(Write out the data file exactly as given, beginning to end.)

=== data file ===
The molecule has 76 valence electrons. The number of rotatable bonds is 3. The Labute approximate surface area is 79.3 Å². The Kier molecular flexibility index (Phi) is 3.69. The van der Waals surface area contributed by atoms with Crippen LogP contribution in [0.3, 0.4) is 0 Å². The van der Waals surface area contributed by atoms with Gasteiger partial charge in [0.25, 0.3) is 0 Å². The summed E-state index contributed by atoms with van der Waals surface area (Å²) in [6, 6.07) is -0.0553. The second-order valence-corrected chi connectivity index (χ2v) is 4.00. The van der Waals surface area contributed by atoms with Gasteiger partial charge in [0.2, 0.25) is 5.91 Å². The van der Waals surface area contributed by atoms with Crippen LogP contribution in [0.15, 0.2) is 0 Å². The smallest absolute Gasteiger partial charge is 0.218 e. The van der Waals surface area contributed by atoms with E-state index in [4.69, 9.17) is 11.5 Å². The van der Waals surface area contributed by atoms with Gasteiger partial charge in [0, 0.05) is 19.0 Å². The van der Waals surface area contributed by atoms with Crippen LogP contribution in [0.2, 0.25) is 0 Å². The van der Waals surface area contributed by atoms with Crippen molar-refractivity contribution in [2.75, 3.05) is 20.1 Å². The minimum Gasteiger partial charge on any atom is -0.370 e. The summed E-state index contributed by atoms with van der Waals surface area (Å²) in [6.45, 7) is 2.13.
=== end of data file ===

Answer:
The molecule has 76 valence electrons. The number of rotatable bonds is 3. The Labute approximate surface area is 79.3 Å². The Kier molecular flexibility index (Phi) is 3.69. The van der Waals surface area contributed by atoms with Crippen LogP contribution in [0.3, 0.4) is 0 Å². The van der Waals surface area contributed by atoms with Gasteiger partial charge in [0.25, 0.3) is 0 Å². The summed E-state index contributed by atoms with van der Waals surface area (Å²) in [6, 6.07) is -0.0553. The second-order valence-corrected chi connectivity index (χ2v) is 4.00. The van der Waals surface area contributed by atoms with Gasteiger partial charge in [0.2, 0.25) is 5.91 Å². The van der Waals surface area contributed by atoms with Crippen LogP contribution in [0.15, 0.2) is 0 Å². The smallest absolute Gasteiger partial charge is 0.218 e. The van der Waals surface area contributed by atoms with E-state index in [4.69, 9.17) is 11.5 Å². The van der Waals surface area contributed by atoms with Gasteiger partial charge in [0, 0.05) is 19.0 Å². The van der Waals surface area contributed by atoms with Crippen LogP contribution in [0.2, 0.25) is 0 Å². The van der Waals surface area contributed by atoms with Crippen molar-refractivity contribution in [2.75, 3.05) is 20.1 Å². The minimum Gasteiger partial charge on any atom is -0.370 e. The summed E-state index contributed by atoms with van der Waals surface area (Å²) in [6.45, 7) is 2.13.